One thing that can help ensure that a peace agreement lasts is if the hostile parties are asked what disadvantages they are concerned they'll face if a peace agreement is reached. For instance, one disadvantage of laying down arms is that many of those employed to fight will become unemployed; and in some countries that means survival becomes difficult; so it's tempting for many to take up arms again. So as well as discussing how to stop the fighting, it can be valuable to try and invent solutions to all the things that can be foreseen that might stand in the way of a lasting peace. For instance, since experience has shown that many unemployed soldiers in countries where they're not provided for can easily be tempted back into war, there could be discussions of projects that could take place in the country, perhaps with support from other governments, to develop it and provide employment for former soldiers and many others.
Negotiations often break down because the two sides, though they could find a practical solution that satisfies them both, have what they consider to be irreconcilable beliefs and values that make it impossible for them to want to work together or to believe that a solution could ever work. For instance, a lot of Palestinians think the state of Israel has no right to exist, and a lot of Israelis totally object to the idea of giving away any of their land to the Palestinians - partly on religious grounds. But progress can sometimes be made in a negotiation where the aspirations of one are abhorrent to the other if both sides are asked to try and understand things from each other's points of view, and then asked to be as novel and creative together as they possibly can be in inventing solutions that might satisfy the other without giving away concessions that would be objectionable to them. Short of making concessions on things very precious to them, there might be quite a bit they end up willing to accept.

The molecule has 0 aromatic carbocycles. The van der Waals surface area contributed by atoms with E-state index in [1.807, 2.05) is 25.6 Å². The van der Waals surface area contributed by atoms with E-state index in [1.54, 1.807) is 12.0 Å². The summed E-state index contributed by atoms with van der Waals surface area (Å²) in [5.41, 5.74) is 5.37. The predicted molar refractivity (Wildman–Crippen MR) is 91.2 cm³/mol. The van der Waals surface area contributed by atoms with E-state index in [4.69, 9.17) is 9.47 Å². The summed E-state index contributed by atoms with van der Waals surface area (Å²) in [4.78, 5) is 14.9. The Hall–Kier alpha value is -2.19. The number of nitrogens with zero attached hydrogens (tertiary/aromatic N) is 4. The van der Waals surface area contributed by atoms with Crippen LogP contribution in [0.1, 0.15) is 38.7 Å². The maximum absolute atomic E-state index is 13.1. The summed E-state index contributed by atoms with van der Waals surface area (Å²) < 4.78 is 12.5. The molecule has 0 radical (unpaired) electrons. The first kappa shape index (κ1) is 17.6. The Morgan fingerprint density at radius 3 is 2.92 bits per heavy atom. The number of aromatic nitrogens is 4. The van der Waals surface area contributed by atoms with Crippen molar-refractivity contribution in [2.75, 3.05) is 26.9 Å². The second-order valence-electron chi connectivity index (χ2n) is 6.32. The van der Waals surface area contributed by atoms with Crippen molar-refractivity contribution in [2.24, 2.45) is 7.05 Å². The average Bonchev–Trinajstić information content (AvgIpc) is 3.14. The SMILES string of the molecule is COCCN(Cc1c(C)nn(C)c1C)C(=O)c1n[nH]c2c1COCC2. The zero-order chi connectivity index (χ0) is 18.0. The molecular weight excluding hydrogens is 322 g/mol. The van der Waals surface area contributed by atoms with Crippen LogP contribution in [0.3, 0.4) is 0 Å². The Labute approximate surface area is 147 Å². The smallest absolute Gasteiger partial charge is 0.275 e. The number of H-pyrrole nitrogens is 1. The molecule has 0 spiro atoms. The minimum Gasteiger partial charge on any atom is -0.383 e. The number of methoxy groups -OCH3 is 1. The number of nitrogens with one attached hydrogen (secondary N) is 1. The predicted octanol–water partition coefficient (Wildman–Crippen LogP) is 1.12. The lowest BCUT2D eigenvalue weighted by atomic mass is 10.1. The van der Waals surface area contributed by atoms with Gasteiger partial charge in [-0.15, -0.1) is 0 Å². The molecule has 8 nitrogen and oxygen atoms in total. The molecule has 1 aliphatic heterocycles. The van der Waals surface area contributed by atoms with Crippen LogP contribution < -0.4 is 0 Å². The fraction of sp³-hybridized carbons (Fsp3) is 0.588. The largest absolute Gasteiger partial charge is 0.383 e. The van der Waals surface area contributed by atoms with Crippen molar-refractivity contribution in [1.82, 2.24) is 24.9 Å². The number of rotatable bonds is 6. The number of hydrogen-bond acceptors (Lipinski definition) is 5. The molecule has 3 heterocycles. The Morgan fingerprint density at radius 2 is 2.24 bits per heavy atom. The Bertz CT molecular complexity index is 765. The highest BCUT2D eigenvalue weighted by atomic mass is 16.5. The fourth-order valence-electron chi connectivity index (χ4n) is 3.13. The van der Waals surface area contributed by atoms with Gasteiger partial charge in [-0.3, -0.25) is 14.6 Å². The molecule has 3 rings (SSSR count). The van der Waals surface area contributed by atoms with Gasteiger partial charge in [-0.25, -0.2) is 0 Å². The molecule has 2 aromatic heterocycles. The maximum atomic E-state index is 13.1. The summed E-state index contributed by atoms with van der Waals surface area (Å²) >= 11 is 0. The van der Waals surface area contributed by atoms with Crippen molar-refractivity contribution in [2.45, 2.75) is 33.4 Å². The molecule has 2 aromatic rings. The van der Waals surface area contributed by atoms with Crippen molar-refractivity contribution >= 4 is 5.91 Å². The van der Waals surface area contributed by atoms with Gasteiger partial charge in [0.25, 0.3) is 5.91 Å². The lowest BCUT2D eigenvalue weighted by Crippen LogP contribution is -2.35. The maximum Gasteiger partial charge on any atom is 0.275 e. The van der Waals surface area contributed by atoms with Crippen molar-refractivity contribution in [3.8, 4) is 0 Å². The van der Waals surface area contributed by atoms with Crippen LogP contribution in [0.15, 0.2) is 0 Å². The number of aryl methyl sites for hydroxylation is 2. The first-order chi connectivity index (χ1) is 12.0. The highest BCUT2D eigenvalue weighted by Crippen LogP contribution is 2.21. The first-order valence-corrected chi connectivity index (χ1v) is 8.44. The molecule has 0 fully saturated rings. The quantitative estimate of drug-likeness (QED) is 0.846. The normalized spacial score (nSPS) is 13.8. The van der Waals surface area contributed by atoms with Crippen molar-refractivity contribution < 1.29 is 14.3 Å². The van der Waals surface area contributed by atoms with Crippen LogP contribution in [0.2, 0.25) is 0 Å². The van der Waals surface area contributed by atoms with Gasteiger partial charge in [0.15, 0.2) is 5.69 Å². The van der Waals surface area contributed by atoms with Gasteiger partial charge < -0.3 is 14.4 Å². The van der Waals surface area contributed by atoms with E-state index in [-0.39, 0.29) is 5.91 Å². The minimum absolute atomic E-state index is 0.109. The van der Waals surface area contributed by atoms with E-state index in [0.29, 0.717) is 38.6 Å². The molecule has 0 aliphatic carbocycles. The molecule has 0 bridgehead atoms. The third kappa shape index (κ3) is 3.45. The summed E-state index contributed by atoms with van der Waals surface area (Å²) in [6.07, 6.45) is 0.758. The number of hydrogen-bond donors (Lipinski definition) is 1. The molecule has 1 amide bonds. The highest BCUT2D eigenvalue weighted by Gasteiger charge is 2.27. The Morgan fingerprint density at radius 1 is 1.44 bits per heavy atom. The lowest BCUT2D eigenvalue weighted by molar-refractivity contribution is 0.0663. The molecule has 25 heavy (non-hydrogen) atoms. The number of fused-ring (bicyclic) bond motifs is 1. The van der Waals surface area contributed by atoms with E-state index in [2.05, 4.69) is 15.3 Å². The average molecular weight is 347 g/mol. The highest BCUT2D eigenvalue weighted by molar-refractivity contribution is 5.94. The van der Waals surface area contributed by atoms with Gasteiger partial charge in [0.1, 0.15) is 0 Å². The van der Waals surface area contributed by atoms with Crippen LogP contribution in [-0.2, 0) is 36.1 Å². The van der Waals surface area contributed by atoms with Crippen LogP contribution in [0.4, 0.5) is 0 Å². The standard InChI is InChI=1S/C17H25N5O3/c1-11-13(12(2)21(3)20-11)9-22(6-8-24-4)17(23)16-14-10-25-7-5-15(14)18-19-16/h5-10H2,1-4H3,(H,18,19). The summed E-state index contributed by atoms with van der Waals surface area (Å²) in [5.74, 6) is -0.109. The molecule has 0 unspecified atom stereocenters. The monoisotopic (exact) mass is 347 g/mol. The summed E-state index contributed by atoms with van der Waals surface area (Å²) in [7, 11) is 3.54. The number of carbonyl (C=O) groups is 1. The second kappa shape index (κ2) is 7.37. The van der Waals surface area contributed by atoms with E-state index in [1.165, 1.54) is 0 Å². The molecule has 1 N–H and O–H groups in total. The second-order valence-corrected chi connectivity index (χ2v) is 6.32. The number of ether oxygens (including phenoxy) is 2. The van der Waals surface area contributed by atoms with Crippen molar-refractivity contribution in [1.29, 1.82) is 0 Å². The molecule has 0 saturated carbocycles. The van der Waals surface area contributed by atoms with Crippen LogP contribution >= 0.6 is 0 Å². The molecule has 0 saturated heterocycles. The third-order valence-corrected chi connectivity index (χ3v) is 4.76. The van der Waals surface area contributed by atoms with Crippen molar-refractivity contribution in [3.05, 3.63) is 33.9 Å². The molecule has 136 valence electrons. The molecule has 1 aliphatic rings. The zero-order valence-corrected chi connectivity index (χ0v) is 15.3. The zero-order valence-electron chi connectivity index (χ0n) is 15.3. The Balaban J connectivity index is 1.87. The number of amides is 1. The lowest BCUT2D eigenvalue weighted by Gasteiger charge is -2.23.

In the process, one or both sides can be questioned in depth about their values, and it may be that after being led to think critically about them, sometimes they might even come to see things differently. Socratic questioning can sometimes be used, where first they're asked if they agree with something they're in fact very likely to agree with; and then they're asked more and more questions they're likely to agree with, though sometimes only after some thought, till it eventually becomes apparent to them that their original position isn't worth believing in as strongly as they thought it was.
To give an example, a Taliban member might say they're absolutely opposed to the education of women and girls and that they'll fight brutally to stop it. After questioning, they may feel less certain about their position. For instance, questions that could be asked, that they might well agree with, could be things such as:
"Would you agree with the claim that women in your society should normally be given respect?"
"Would you agree that giving them respect involves respecting their human right to a life where they often feel contented and fulfilled and competent to cope with the day-to-day challenges of life?"
"Would you agree that their sons should be educated? - If we were to organise education classes for boys where they could learn new things that would help them really get on in life, would you like that?"